August 16, 2011
Stuck in the Middle with Lisa Graff
Guess what I found? A blog post…from the past. Here’s an excerpt:
August 16, 1909
Weblogging is a tough business. When the latest exploits of the Prussian aristocracy find their way through the telegraph wires, it’s difficult to beat the newspapermen to the punch. Even if I could “scoop” them, their mass-production printing machines would surely outpace my quill and parchment.
In the future, technology will level the field. Mark my words: Edison’s ideas will give rise to astounding computing contraptions that will enable information to travel faster than a motor-coach! Why, in the future, bloggers—the most revered of all citizens—will be able attend events from a fortnight’s horse-gallop away! Zounds!
-J. Phinneas McGillicuddy
He was right. This week I was unable to physically attend the WiCM Writers’ Group due to geographical difficulties (i.e., me being in California and WiCM sticking with New York). But true to Mr. McGillicuddy’s prediction, I was able to Skype into the event. So WiCM members got to share their event with a floating head.
Here’s my report:
Lisa Graff, a California native, moved to NYC to complete a kids’ writing graduate program at The New School. After some work as an assistant editor, Lisa launched her writing career. Lisa’s books include The Life and Crimes of Bernetta Wallflower, Umbrella Summer, and the magnificent Sophie Simon Solves Them All. She loves writing for kids because they’re such honest, challenging critics who don’t accept insincere phonies (yeah, you know who you are).
Lisa shared many aspects of her writing process, including the challenges of particular media (television versus books) and the balancing of narrative and emotional arcs. She demonstrated many of her points with writing exercises and excerpts.
Here are the big notes:
The First Chapter
Young readers will drop a story that doesn’t grab them quickly. As a result, the importance of the first chapter can’t be overestimated. Here are the guiding elements:
The reader needs to get to know the main character, and this must start right away. S/he should have a strong voice and must be relatable (though not necessarily likable). The first chapter is the reader’s first glimpse of the protagonist’s internal and external motivations and the first hints of the desires and challenges that will drive the character’s actions. First chapter tip: show your character doing something, ideally something s/he loves.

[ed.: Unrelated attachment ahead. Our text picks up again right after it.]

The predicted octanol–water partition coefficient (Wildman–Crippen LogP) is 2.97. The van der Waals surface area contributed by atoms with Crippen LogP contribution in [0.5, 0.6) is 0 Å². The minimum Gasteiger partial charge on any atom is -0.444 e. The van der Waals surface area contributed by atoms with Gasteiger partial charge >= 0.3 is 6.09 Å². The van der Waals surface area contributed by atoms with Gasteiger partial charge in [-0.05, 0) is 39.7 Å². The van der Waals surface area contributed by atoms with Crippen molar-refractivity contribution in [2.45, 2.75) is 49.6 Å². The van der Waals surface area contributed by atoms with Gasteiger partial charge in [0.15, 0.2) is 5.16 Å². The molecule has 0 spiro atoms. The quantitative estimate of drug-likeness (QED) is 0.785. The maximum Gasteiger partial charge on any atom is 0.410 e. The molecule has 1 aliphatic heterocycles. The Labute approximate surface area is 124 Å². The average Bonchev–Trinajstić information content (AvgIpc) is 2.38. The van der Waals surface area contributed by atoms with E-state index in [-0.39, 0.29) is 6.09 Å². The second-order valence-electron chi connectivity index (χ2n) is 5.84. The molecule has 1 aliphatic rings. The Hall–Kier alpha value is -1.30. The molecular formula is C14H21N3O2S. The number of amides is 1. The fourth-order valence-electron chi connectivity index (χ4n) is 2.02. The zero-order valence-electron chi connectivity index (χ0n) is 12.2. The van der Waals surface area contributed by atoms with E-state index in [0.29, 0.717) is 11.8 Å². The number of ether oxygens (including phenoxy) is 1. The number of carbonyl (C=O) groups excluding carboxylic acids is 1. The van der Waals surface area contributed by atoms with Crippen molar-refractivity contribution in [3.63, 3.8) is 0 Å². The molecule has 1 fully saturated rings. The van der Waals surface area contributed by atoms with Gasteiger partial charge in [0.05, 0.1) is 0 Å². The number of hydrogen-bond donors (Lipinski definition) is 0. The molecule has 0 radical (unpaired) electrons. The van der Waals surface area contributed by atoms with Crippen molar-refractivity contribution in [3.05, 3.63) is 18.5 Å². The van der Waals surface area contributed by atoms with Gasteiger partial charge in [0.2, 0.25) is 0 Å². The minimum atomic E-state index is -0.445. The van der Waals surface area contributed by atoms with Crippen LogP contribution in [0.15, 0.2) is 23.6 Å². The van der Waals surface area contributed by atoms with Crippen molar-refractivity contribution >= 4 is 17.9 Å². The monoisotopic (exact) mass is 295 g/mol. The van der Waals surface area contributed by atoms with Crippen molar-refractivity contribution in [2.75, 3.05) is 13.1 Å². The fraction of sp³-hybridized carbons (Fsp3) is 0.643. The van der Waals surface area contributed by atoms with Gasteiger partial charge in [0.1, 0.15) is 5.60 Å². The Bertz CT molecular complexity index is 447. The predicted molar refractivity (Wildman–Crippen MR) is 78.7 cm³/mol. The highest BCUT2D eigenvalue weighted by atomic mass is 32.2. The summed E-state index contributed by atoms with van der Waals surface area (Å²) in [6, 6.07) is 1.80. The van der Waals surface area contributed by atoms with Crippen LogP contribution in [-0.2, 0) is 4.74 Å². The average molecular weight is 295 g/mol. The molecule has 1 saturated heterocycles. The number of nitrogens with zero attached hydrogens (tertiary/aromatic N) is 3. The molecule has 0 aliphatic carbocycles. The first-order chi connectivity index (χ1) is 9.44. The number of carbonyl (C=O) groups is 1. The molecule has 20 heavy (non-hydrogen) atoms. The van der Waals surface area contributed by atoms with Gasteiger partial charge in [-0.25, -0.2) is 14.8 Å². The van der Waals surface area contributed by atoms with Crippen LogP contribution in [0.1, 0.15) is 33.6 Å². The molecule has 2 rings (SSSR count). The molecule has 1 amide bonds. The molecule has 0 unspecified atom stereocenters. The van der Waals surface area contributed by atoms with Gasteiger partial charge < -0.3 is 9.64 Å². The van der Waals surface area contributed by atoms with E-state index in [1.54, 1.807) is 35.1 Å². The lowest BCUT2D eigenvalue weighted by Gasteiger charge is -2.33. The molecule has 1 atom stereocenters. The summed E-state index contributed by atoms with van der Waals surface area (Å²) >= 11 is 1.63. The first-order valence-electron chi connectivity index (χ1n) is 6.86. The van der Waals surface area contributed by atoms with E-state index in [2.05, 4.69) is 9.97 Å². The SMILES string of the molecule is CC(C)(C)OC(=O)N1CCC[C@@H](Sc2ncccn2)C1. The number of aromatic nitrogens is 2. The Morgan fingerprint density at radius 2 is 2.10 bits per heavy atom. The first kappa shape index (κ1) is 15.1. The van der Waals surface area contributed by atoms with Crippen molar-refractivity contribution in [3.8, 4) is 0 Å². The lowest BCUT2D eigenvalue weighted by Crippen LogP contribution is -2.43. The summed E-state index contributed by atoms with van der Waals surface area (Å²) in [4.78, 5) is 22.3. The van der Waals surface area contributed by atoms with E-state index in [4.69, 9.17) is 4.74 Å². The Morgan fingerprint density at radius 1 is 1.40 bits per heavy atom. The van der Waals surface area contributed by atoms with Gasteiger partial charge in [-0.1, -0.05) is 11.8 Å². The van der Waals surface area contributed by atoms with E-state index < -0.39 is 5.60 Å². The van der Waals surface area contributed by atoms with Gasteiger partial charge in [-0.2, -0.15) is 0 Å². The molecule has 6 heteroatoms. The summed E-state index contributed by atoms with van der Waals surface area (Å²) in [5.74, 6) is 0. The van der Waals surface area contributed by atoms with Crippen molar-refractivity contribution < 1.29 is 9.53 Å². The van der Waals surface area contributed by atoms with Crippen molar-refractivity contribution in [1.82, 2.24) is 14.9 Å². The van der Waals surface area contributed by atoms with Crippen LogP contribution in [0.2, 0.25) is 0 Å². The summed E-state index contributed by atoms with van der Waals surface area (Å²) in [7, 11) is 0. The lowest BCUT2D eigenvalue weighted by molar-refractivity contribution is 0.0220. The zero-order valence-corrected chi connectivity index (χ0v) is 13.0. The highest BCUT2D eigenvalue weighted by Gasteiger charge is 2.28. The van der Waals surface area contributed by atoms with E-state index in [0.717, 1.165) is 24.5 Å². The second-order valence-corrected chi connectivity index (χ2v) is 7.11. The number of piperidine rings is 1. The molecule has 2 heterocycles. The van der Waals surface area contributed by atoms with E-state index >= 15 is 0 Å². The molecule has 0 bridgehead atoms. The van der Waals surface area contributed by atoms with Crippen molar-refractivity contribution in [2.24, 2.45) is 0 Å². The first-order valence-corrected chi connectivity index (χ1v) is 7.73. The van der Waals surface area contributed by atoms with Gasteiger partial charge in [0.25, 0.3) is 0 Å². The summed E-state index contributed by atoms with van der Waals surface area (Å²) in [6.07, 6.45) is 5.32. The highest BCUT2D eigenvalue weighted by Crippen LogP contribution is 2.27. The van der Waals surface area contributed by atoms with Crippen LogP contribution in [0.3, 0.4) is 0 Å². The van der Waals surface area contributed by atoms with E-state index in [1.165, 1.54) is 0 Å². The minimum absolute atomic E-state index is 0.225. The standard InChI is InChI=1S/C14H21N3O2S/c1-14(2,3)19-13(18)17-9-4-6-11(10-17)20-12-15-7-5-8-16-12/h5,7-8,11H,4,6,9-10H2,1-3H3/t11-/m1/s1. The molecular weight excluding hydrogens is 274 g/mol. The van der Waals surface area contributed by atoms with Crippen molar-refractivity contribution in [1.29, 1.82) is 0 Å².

The first chapter needs at least two hooks, one on the first page, and one at the end of the chapter. The aim is to get that reader into the second chapter.
This has to start nice and early. The first sighting of conflict can be one of the hooks.
The author needs to establish the story’s world. The reader needs to see how the protagonist lives.
It’s important to set the tone of the story early. A slapstick first chapter to a somber tale will confuse readers. Honestly, think about it. It would infuriate you.
Lisa shared an example of a great first chapter in Barbara O’Connor’s How to Steal a Dog. But you don’t have to take my word for it; visit your local library.
Lisa starts by writing a full draft of her story and then attacking it with outlines and redrafts. She is a big-time reviser. In case you don’t understand what this means, Lisa wrote 14 complete drafts for Umbrella Summer. Fourteen drafts. Fourteen very similar complete books. That’s a lot of revision, but the value of this hard work is apparent in the end product.
Lisa showed us that it’s important to pay attention to detail and to work hard. The process of writing a good book presents endless challenges; Lisa displayed an impressive thoughtfulness in describing some of her solutions. She also showed us how passion can lead to a rewarding and fruitful career. Thanks to Lisa for an enjoyable, informative event, and thanks to WiCM (especially Karen Halpenny) for making my virtual attendance possible.
Next up: The Ohmies (they live under your bed! Ah!!!!)